Midsommar (2019)

Written and directed by: Ari Aster

Midsommar_(2019_film_poster)[1]Ari Aster’s  Hereditary had a lot going for it. It features memorable acting performances, and visually and conceptually horrifying scenes. It also weaves a complex mosaic of horror motifs together to create something new. Nonetheless, my review of Hereditary was not particularly positive. Essentially, I felt all of Hereditary’s strong points failed to blend. After keeping viewers at the edge of their seats through a series of horror happenings, Hereditary ends witha big reveal that’s too vague to feel like a reveal at all.

I ended up liking Midsommar better than Hereditary, but not because it corrects the former film’s flaws. Instead, in Midsommar, Aster doubles down on his strengths, creating a work that is enticing and terrifying enough that viewers should not be too put off by its vague and meandering qualities.

Midsommar is largely set in a mysterious Swedish commune. It’s worth noting that this a choice that allows Aster to explore a theme of “ethnic otherness,” without risking seeming bigoted or insensitive. The Swedish context also allowed Aster to put together an overpoweringly beautiful visual experience, that combines folkloric art with idyllic shots of cliffs and meadows.

The film does not start beautifully, however. Many of its early scenes are shot in (perhaps too much) darkness (the literal matches the figurative). We are introduced to protagonist Dani (Florence Pugh), who appears to suffer from some sort of anxiety-related mental illness while simultaneously facing a family tragedy.

Shortly after Dani, we are introduced to her boyfriend, Christian (Jack Reynor) and his three graduate-student-aged friends: Mark (Will Poulter), Josh (William Jackson Harper)  and Pelle (Vilhelm Blomgren). Christian’s friends try to convince him that dating Dani is not worth the emotional toll, but Christian insists that staying in the relationship is the right thing to do. This is not to say that Christian handles his relationship perfectly, however. When his friend group plans a trip to Sweden (to visit Pelle’s commune), Christian doesn’t feel comfortable either including or excluding Dani, so he awkwardly avoids telling her until the last minute, at which point he invites her to join them .

In the film’s first act Aster sets up viewers to expect a relationship drama. He raises questions such as “What responsibility do people have to care for loved ones whose needs can be mysterious and overwhelming?.” In these early moments, Aster sets up Christian as a flawed-but-loyal male protagonist, and while Mark serves as his outwardly selfish and peer-pressuring foil. Mark, however, rendered palatable via his somewhat goofy disposition.

Based on the film’s first act one might expect Aster to continue to strive to get the most out of Mark as a character, and to centre his story around Dani and Christian as co-protagonists. Both Christian and Mark’s prominence fades, however, as the commune and its inhabitants come to take centre-stage.

Christian’s other two friends, Pelle and Josh, also find their way into the script. Pelle’s status as an ambassador figure between the North American and Swedish characters gives him sustained prominence, whereas Josh, who seems a bit redundant early in the film, is given brief prominence in its middle. One can argue that the three North American men: Mark, Josh and Christian function as some sort of trio out of a fairy-tale fable, where each represents a character flaw that stems from our society. 1) Mark’s story teaches us not to be selfish 2) Josh’s story teaches us not to be so career driven that one misses ones other responsibilities  3) Christian’s story… well I think the worst thing that can be said about Christian is that he is overly passive and thus fails to be a good support system for Dani. The problem with Aster’s handling of these characters, however, is that it is not consistent. Mark and especially Josh aren’t given sufficient stage time to give their characters the charisma they undoubtedly could display. Christian meanwhile, is written inconsistently in a way that doesn’t make sense. Aster clearly wants viewers to notice that Christian forgets Dani’s birthday, but he doesn’t reconcile this with the original-version of Christian who clearly stands up for Dani, despite his friends’ suggestion that he break up with her.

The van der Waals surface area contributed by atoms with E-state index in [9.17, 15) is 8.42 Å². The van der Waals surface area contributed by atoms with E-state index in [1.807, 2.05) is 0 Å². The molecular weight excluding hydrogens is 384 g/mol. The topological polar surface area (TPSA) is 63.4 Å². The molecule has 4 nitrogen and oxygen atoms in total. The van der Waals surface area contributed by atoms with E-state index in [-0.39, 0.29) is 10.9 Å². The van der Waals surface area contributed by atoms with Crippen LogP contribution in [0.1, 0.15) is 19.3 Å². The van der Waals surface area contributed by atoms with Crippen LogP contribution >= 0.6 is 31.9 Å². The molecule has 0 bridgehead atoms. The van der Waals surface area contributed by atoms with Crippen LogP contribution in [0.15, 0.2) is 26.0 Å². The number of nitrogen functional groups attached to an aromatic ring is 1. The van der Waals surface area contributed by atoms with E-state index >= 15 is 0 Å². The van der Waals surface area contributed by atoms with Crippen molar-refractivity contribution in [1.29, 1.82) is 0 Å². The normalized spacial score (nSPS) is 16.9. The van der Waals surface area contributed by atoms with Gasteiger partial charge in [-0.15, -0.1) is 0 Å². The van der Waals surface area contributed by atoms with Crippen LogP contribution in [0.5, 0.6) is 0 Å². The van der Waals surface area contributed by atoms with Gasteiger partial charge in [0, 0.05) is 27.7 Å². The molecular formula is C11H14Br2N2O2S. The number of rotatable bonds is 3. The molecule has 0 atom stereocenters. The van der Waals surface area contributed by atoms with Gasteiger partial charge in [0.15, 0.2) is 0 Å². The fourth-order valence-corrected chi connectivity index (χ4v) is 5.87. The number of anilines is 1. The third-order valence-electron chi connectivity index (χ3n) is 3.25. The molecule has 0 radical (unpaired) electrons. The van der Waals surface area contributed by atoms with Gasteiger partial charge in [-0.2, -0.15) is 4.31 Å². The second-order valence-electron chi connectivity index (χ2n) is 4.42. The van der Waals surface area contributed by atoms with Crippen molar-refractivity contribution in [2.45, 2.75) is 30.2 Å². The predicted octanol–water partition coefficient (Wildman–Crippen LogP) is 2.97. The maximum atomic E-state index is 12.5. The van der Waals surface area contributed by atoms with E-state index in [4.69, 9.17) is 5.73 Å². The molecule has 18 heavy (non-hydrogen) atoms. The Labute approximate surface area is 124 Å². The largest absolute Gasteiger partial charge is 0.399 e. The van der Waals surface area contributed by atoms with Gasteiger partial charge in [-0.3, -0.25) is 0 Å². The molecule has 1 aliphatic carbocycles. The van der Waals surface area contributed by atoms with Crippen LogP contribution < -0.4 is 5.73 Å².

Midsommar has a lot of arguably-present themes. It can be seen as a story, for instance, that challenges us not to judge other cultures without looking for our own moral shortcomings. This message, however, is a difficult sell given that the flaws of the North American characters appear far subtler than the horrors they are faced with. More broadly, the film could be seen as promoting self-empowerment, a call for people to question their support systems and consider drastic change where it is necessary for their mental health. But if this is a moral agenda, it’s one that film seems to advocate for with no regard for proportionality. Aster’s moral-narrative resembles (and was perhaps inspired by) Nacho Vigalondo’s Colossal (2017), but Aster’s commitment to stunning horror, robs his work of the emotional nuance that makes the older film morally compelling.